Behavioural type affects space use in a wild population of crows (#348)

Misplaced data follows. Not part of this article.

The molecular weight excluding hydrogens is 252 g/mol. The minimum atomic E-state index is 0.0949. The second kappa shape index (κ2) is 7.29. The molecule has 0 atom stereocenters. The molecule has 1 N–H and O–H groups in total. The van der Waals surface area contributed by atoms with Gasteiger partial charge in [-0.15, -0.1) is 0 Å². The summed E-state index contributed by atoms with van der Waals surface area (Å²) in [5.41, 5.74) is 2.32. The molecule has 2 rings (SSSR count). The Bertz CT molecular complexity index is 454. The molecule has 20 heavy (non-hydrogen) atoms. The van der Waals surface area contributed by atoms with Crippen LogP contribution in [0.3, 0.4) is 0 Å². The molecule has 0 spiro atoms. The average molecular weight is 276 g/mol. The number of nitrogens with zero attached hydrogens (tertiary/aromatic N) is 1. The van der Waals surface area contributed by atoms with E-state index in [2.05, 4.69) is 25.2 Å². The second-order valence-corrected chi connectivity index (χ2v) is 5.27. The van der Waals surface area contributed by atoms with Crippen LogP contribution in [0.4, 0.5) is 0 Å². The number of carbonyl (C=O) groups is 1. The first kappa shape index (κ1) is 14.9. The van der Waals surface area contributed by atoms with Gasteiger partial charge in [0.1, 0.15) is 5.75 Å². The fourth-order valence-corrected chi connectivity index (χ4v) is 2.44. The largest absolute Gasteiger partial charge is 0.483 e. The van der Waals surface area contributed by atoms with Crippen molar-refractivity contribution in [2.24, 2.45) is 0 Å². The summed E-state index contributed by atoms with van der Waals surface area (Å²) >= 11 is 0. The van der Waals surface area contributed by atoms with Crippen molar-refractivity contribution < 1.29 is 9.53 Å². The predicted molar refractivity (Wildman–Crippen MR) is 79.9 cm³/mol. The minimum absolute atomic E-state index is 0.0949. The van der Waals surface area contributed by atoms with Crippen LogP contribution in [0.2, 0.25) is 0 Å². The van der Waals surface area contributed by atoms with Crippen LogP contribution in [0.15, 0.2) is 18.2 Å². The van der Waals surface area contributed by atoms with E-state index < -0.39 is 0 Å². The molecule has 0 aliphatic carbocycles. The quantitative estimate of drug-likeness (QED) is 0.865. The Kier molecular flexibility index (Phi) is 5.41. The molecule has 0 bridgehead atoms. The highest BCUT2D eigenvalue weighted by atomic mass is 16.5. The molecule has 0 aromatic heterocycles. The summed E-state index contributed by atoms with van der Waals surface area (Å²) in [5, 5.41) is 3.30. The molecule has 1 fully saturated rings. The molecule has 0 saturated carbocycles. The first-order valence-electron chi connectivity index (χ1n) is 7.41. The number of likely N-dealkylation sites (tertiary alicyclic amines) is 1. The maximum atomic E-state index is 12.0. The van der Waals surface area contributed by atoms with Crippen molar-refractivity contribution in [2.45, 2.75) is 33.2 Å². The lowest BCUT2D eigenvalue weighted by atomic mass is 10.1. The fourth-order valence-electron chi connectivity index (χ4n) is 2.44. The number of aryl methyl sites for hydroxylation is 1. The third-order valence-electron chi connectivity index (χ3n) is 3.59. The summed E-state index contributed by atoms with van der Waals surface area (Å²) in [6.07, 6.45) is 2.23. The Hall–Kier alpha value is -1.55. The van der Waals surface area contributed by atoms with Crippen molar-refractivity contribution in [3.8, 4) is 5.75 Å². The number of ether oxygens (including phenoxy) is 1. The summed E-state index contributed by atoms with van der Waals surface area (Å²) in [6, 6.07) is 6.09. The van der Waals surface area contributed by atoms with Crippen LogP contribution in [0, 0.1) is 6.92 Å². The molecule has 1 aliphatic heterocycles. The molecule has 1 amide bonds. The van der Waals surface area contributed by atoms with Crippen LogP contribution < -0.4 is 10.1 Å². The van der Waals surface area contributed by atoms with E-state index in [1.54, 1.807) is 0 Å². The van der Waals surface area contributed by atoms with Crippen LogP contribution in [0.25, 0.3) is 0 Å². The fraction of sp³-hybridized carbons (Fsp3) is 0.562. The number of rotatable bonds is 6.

Space use is a fundamental aspect underlying fitness-relevant factors, such as access to resources and predation risk. If constant differences in behaviour (i.e. personality) influence the way animals use and interact with their environment, we expect a direct effect of these differences on individual space use. One dimension among which individuals of a species may differ is their coping style when confronted with a stressor, ranging between proactive and reactive coping. Across many animal species, proactive individuals seem to quickly form routines that are rigidly followed without perturbation by changed environmental variables, which may lead them to repeatedly use the same locations in their habitat. Reactive individuals on the other hand respond more flexibly to changes in the environment such as food availability, which may be reflected in a wider-ranging space use. In this study, we examined the link between coping style and space use in a wild population of crows (Corvus corone). We found that reactive individuals indeed visited a larger number of different locations and thus utilized larger areas within the field site than proactive individuals. However, comparing this result with similar studies of other taxa, it seems that the relationship between the behavioural type and space use of an individual may vary between species, possibly on account of differences in socioecology.